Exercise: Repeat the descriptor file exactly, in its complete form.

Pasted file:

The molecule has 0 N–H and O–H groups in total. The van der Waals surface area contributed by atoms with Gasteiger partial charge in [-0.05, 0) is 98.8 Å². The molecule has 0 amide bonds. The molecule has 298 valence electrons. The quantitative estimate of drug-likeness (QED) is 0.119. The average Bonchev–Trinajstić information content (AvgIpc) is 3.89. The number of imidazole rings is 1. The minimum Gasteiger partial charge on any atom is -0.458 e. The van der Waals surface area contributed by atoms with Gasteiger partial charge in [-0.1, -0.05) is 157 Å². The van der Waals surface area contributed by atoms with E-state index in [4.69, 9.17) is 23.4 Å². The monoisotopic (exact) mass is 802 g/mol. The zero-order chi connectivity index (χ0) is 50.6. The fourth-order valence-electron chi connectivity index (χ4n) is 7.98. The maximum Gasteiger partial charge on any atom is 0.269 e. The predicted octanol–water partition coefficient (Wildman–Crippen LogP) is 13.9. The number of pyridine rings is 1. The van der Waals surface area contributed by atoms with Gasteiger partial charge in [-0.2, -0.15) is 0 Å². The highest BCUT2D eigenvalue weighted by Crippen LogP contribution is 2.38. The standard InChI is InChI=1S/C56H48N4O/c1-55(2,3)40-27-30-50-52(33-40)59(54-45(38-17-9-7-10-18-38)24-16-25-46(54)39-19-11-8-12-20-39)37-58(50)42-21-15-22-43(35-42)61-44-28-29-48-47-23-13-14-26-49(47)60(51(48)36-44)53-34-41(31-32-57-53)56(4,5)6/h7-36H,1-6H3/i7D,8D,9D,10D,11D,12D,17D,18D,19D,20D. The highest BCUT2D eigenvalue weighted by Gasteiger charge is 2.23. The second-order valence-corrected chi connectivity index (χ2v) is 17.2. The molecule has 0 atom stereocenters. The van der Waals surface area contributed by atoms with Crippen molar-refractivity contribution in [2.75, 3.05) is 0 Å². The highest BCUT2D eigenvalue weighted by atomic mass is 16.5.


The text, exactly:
The molecule has 0 N–H and O–H groups in total. The van der Waals surface area contributed by atoms with Gasteiger partial charge in [-0.05, 0) is 98.8 Å². The molecule has 0 amide bonds. The molecule has 298 valence electrons. The quantitative estimate of drug-likeness (QED) is 0.119. The average Bonchev–Trinajstić information content (AvgIpc) is 3.89. The number of imidazole rings is 1. The minimum Gasteiger partial charge on any atom is -0.458 e. The van der Waals surface area contributed by atoms with Gasteiger partial charge in [-0.1, -0.05) is 157 Å². The van der Waals surface area contributed by atoms with E-state index in [4.69, 9.17) is 23.4 Å². The monoisotopic (exact) mass is 802 g/mol. The zero-order chi connectivity index (χ0) is 50.6. The fourth-order valence-electron chi connectivity index (χ4n) is 7.98. The maximum Gasteiger partial charge on any atom is 0.269 e. The predicted octanol–water partition coefficient (Wildman–Crippen LogP) is 13.9. The number of pyridine rings is 1. The van der Waals surface area contributed by atoms with Gasteiger partial charge in [-0.2, -0.15) is 0 Å². The highest BCUT2D eigenvalue weighted by Crippen LogP contribution is 2.38. The standard InChI is InChI=1S/C56H48N4O/c1-55(2,3)40-27-30-50-52(33-40)59(54-45(38-17-9-7-10-18-38)24-16-25-46(54)39-19-11-8-12-20-39)37-58(50)42-21-15-22-43(35-42)61-44-28-29-48-47-23-13-14-26-49(47)60(51(48)36-44)53-34-41(31-32-57-53)56(4,5)6/h7-36H,1-6H3/i7D,8D,9D,10D,11D,12D,17D,18D,19D,20D. The highest BCUT2D eigenvalue weighted by Gasteiger charge is 2.23. The second-order valence-corrected chi connectivity index (χ2v) is 17.2. The molecule has 0 atom stereocenters. The van der Waals surface area contributed by atoms with Crippen molar-refractivity contribution in [2.75, 3.05) is 0 Å². The highest BCUT2D eigenvalue weighted by atomic mass is 16.5.